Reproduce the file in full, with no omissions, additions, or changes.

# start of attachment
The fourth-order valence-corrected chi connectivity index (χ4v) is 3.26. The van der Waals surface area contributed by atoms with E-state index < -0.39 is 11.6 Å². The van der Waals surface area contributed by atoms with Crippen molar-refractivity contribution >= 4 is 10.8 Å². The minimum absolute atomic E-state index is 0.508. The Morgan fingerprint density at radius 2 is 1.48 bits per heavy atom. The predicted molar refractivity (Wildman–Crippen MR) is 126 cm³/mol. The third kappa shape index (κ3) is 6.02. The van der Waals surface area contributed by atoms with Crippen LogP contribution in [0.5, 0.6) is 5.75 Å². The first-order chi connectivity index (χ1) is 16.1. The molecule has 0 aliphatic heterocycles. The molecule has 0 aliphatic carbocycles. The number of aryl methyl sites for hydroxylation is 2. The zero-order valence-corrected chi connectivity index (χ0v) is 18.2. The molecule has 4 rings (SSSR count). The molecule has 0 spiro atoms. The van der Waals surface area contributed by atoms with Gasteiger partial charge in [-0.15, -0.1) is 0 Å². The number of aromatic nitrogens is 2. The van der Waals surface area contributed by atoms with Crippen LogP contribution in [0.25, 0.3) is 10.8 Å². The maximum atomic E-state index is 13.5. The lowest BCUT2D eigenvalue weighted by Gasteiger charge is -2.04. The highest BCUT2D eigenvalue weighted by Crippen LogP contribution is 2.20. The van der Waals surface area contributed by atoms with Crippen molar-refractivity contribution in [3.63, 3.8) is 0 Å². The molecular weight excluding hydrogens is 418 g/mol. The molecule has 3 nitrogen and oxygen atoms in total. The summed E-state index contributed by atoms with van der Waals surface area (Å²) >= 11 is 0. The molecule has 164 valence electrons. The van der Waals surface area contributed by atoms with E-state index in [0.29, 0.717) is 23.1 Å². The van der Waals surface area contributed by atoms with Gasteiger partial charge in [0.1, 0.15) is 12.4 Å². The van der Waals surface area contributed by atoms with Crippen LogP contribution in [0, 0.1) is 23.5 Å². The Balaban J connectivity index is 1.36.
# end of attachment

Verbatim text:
The fourth-order valence-corrected chi connectivity index (χ4v) is 3.26. The van der Waals surface area contributed by atoms with E-state index < -0.39 is 11.6 Å². The van der Waals surface area contributed by atoms with Crippen molar-refractivity contribution >= 4 is 10.8 Å². The minimum absolute atomic E-state index is 0.508. The Morgan fingerprint density at radius 2 is 1.48 bits per heavy atom. The predicted molar refractivity (Wildman–Crippen MR) is 126 cm³/mol. The third kappa shape index (κ3) is 6.02. The van der Waals surface area contributed by atoms with Crippen LogP contribution in [0.5, 0.6) is 5.75 Å². The first-order chi connectivity index (χ1) is 16.1. The molecule has 0 aliphatic heterocycles. The molecule has 0 aliphatic carbocycles. The number of aryl methyl sites for hydroxylation is 2. The zero-order valence-corrected chi connectivity index (χ0v) is 18.2. The molecule has 4 rings (SSSR count). The molecule has 0 spiro atoms. The van der Waals surface area contributed by atoms with Gasteiger partial charge in [-0.15, -0.1) is 0 Å². The number of aromatic nitrogens is 2. The van der Waals surface area contributed by atoms with Crippen LogP contribution in [0.25, 0.3) is 10.8 Å². The maximum atomic E-state index is 13.5. The lowest BCUT2D eigenvalue weighted by Gasteiger charge is -2.04. The highest BCUT2D eigenvalue weighted by Crippen LogP contribution is 2.20. The van der Waals surface area contributed by atoms with Crippen molar-refractivity contribution in [3.63, 3.8) is 0 Å². The molecular weight excluding hydrogens is 418 g/mol. The molecule has 3 nitrogen and oxygen atoms in total. The summed E-state index contributed by atoms with van der Waals surface area (Å²) >= 11 is 0. The molecule has 164 valence electrons. The van der Waals surface area contributed by atoms with E-state index in [0.29, 0.717) is 23.1 Å². The van der Waals surface area contributed by atoms with Gasteiger partial charge in [0.1, 0.15) is 12.4 Å². The van der Waals surface area contributed by atoms with Crippen LogP contribution in [0, 0.1) is 23.5 Å². The Balaban J connectivity index is 1.36.